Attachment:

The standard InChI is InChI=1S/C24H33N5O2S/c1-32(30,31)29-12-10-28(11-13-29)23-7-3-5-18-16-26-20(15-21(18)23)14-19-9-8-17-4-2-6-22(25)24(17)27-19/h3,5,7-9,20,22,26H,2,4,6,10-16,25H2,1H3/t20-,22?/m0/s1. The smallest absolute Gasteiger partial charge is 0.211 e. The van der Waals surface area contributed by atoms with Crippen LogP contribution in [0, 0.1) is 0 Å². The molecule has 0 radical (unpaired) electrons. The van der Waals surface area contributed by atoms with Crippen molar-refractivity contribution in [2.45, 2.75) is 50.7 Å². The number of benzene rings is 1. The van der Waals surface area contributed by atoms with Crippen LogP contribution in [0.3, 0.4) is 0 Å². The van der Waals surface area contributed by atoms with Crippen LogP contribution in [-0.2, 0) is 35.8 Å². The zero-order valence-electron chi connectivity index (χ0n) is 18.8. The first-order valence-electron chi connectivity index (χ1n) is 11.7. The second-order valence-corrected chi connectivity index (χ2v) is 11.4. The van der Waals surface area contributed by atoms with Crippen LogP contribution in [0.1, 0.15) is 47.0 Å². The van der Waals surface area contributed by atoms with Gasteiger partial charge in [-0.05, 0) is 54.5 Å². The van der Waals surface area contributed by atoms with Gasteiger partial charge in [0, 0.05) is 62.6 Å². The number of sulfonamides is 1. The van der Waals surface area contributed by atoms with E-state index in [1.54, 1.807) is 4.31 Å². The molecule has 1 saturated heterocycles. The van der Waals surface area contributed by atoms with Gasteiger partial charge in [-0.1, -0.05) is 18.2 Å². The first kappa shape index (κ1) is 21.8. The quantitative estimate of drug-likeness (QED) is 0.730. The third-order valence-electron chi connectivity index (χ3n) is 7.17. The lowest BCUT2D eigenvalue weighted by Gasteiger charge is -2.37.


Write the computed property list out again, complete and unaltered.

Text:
The standard InChI is InChI=1S/C24H33N5O2S/c1-32(30,31)29-12-10-28(11-13-29)23-7-3-5-18-16-26-20(15-21(18)23)14-19-9-8-17-4-2-6-22(25)24(17)27-19/h3,5,7-9,20,22,26H,2,4,6,10-16,25H2,1H3/t20-,22?/m0/s1. The smallest absolute Gasteiger partial charge is 0.211 e. The van der Waals surface area contributed by atoms with Crippen LogP contribution in [0, 0.1) is 0 Å². The molecule has 0 radical (unpaired) electrons. The van der Waals surface area contributed by atoms with Crippen molar-refractivity contribution in [2.45, 2.75) is 50.7 Å². The number of benzene rings is 1. The van der Waals surface area contributed by atoms with Crippen LogP contribution in [0.3, 0.4) is 0 Å². The van der Waals surface area contributed by atoms with Crippen LogP contribution in [-0.2, 0) is 35.8 Å². The zero-order valence-electron chi connectivity index (χ0n) is 18.8. The first-order valence-electron chi connectivity index (χ1n) is 11.7. The second-order valence-corrected chi connectivity index (χ2v) is 11.4. The van der Waals surface area contributed by atoms with Crippen LogP contribution in [0.1, 0.15) is 47.0 Å². The van der Waals surface area contributed by atoms with Gasteiger partial charge in [-0.05, 0) is 54.5 Å². The van der Waals surface area contributed by atoms with Gasteiger partial charge in [0, 0.05) is 62.6 Å². The number of sulfonamides is 1. The van der Waals surface area contributed by atoms with E-state index in [1.54, 1.807) is 4.31 Å². The molecule has 1 saturated heterocycles. The van der Waals surface area contributed by atoms with Gasteiger partial charge in [-0.1, -0.05) is 18.2 Å². The first kappa shape index (κ1) is 21.8. The quantitative estimate of drug-likeness (QED) is 0.730. The third-order valence-electron chi connectivity index (χ3n) is 7.17. The lowest BCUT2D eigenvalue weighted by Gasteiger charge is -2.37.